Please email for a copy of the syllabus for any of these recent courses.
Introduction to Language and Culture
Lecture course: introduction to linguistic anthropology as the study of meaning produced and shaped in interaction. How do the structure of language a system of oppositions and the necessary conditions of verbal interaction shape the ways meaning happens, changes, and influences institutions, politics, unfolding interaction, and thought?+
Girl Talk: Language & Femininity
First Year Seminar: Women are often described as talking differently than men do, having a different relationship to language than men do. Is this true? If so, how? What are the implications? This interdisciplinary seminar explores the relationship between language and femininity in works of literature, psychology, sociolinguistics, anthropology, feminist sociology and philosophy, literary theory, and popular media including film and music. In addition to investigating these questions across disciplines, we consider them in a wide variety of social contexts. As we do so, we develop techniques of reading and discussion with which to engage both critically and descriptively. As a Barnard First Year Seminar, We are particularly attuned to the ways that the texts we engage make claims about the world, and how our readings of these texts contribute to these forms of world-making.
Cultures & Economies
Seminar: This course traces classic anthropological questions about exchange, property, the division of labor, kinship, and subject/object relations through classic theoretical and ethnographic readings to very new work in the anthropology of finance and global markets. We consider economic activity from four angles, focusing in turn on circulation, currencies, counterfeits, and charity in turn as social forms through which to consider the relationship between the cultural and the economic, and indeed, what “cultures” and “economies” themselves might be.
Language Matters: Language & Materiality
Seminar: Though some have oppose language to the material world, this course foregrounds language’s irreducibly material qualities. Language, in every instance it occurs, is produced and perceived by human bodies. But this is not all! The linguistic sign is material! Language as it appears in signs is manifest in other forms of physical matter — in stuff — including records, online videos, etc., and the specific qualities of these physicalities matter, too!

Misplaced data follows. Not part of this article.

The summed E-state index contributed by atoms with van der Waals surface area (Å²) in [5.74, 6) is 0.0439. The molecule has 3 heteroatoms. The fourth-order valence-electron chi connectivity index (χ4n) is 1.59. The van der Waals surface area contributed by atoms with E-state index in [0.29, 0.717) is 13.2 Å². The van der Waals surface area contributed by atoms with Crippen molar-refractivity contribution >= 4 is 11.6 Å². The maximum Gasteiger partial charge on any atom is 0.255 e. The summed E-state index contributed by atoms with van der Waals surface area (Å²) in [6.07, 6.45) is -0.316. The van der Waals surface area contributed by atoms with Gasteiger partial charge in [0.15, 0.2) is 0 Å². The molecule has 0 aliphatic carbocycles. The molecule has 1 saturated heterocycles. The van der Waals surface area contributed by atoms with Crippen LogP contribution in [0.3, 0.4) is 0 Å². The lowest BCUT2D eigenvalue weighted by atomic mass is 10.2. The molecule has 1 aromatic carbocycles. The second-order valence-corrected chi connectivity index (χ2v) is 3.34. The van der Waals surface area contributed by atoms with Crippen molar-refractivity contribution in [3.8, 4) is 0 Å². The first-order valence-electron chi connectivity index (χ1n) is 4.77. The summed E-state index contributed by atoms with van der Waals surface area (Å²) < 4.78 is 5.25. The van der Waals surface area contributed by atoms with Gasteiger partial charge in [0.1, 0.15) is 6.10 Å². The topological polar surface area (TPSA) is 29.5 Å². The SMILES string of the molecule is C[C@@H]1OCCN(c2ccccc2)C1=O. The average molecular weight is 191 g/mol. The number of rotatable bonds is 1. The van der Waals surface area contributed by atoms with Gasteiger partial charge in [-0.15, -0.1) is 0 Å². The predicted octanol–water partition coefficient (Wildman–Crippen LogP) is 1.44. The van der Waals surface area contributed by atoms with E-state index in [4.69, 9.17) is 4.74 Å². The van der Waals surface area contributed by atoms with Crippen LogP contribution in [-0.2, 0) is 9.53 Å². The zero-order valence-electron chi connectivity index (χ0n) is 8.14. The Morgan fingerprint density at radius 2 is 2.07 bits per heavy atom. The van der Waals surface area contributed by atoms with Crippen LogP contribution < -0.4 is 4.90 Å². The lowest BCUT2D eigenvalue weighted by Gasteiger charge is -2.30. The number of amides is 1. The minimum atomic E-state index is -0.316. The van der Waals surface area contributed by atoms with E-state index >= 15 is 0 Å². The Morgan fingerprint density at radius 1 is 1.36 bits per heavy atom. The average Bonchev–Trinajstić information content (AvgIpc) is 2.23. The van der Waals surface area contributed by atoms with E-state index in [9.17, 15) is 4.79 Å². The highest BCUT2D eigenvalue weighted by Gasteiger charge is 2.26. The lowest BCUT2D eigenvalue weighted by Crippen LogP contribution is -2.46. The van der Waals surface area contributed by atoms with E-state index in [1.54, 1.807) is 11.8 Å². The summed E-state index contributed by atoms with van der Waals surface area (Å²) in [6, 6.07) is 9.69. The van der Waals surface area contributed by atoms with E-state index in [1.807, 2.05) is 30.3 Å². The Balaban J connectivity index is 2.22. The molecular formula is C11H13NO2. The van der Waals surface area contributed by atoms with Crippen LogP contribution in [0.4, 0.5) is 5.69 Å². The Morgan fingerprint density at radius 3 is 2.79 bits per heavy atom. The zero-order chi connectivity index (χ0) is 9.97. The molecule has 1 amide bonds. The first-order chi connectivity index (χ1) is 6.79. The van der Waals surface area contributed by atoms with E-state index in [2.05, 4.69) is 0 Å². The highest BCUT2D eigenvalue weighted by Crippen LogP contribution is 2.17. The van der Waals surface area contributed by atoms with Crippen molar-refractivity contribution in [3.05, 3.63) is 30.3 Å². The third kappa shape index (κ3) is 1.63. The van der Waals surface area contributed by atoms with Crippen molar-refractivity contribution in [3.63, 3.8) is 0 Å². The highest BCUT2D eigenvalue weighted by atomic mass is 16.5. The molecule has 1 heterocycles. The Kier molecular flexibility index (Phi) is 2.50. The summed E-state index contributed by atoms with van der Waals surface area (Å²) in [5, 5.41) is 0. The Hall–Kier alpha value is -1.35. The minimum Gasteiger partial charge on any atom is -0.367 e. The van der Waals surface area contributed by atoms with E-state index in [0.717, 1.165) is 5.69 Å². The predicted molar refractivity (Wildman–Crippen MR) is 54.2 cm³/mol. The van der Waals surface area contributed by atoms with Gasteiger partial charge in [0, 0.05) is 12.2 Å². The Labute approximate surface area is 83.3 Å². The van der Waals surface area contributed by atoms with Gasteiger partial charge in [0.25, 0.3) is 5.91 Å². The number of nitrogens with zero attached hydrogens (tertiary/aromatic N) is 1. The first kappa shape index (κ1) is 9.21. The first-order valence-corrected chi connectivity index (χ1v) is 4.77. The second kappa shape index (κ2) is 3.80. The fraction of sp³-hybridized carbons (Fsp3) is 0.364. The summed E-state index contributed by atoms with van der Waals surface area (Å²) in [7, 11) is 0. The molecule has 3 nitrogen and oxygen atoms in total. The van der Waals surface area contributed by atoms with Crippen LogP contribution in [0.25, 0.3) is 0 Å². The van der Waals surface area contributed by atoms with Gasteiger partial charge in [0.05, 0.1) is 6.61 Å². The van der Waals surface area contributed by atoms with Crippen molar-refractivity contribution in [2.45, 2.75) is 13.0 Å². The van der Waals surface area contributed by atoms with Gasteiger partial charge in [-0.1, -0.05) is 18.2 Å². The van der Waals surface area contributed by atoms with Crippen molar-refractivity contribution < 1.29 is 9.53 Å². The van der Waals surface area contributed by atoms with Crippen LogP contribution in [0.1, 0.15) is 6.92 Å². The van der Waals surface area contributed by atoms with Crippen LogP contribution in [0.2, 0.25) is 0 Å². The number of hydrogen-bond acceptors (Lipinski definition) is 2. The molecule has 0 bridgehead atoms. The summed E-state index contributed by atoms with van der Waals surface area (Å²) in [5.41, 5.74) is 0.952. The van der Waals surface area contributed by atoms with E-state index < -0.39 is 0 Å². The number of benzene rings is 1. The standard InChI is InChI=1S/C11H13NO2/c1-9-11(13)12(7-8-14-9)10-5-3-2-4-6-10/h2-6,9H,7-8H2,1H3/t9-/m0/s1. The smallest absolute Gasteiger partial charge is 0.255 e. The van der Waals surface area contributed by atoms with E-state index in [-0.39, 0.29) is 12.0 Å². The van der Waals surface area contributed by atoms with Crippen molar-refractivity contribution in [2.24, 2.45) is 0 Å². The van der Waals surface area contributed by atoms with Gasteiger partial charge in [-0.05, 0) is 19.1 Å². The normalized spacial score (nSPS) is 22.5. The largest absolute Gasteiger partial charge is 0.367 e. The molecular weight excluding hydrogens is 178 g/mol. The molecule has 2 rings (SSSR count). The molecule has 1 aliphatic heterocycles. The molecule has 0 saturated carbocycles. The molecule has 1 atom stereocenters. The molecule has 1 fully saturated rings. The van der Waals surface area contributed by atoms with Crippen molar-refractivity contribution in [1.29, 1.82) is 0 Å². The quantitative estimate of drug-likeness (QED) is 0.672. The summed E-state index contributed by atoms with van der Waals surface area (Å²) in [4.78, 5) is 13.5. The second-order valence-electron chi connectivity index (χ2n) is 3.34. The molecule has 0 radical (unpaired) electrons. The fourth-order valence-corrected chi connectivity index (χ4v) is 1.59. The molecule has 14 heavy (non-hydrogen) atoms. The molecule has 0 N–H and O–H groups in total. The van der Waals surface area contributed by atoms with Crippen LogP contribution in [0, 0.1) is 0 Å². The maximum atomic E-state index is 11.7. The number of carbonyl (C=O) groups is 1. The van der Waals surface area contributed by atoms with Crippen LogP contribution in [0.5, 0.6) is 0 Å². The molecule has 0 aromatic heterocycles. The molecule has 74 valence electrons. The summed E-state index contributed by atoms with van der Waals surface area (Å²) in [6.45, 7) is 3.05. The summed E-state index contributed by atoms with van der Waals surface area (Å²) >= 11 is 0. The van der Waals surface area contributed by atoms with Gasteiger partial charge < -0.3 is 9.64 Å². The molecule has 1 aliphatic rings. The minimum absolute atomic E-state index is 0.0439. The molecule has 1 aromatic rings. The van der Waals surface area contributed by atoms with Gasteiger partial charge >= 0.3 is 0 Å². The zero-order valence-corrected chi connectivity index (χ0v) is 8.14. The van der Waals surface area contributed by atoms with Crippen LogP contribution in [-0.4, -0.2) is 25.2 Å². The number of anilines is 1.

African Cultural Production
Seminar: an introduction to contemporary African art and popular culture, and methods for studying high art and popular culture ethnographically. As we encounter this new work, we will locate it in its local and international contexts of production, circulation, and consumption, reading both local criticism and ethnographies of art markets and modes of consumption in which this work is implicated, both on and off the continent. Students are encouraged to pursue their own thematic, regional, and/or medium-specific interests in the preparation of the culminating project: a curated online exhibit accompanying a written commentary.
Image: Malik Sidibe, “Vues de dos.” (‘views from behind’) 2003. Jack Shainman Gallery.
On the Power of Words, Jokes, & Gestures (@The New School)
Seminar: This class investigates language — more specifically moments of interaction mediated by language — as sites in which people encounter and engage with larger social forces. Through both readings and original ethnographic exercises we learn how it is that words, jokes, and gestures are themselves instruments of social power.
Language & Gender (@The New School)
Seminar: This course explores the many articulations of language and gender as systems of classification and meaning emergent in interaction. Readings from anthropology, philosophy, and literary criticism.
Gender, Sexuality, Kinship (@CUNY Guttman Community College)
Seminar: This introductory level course in anthropology presents the gendered body as, with apologies to Simone de Beauvoir, “not a thing, but a situation.” Reading accounts of people in Tokyo, Papua New Guinea, the Sahara, New York City, Regency England, and elsewhere, we attempt to define ‘gender,’ ‘sex,’ and ‘the family.’ We end by trying to work out how it is, really, that babies are made.
Image: From JeongMee Yoon’s The Pink and Blue Project.
World Cultures: Africa (@NYU SPS DAUS)
Hybrid: This survey course introduces students to the study of contemporary African culture and politics through popular, scholarly, literary and journalistic work produced both on and off the continent.
From Omar Viktor Diop’s series ALT+SHIFT+EGO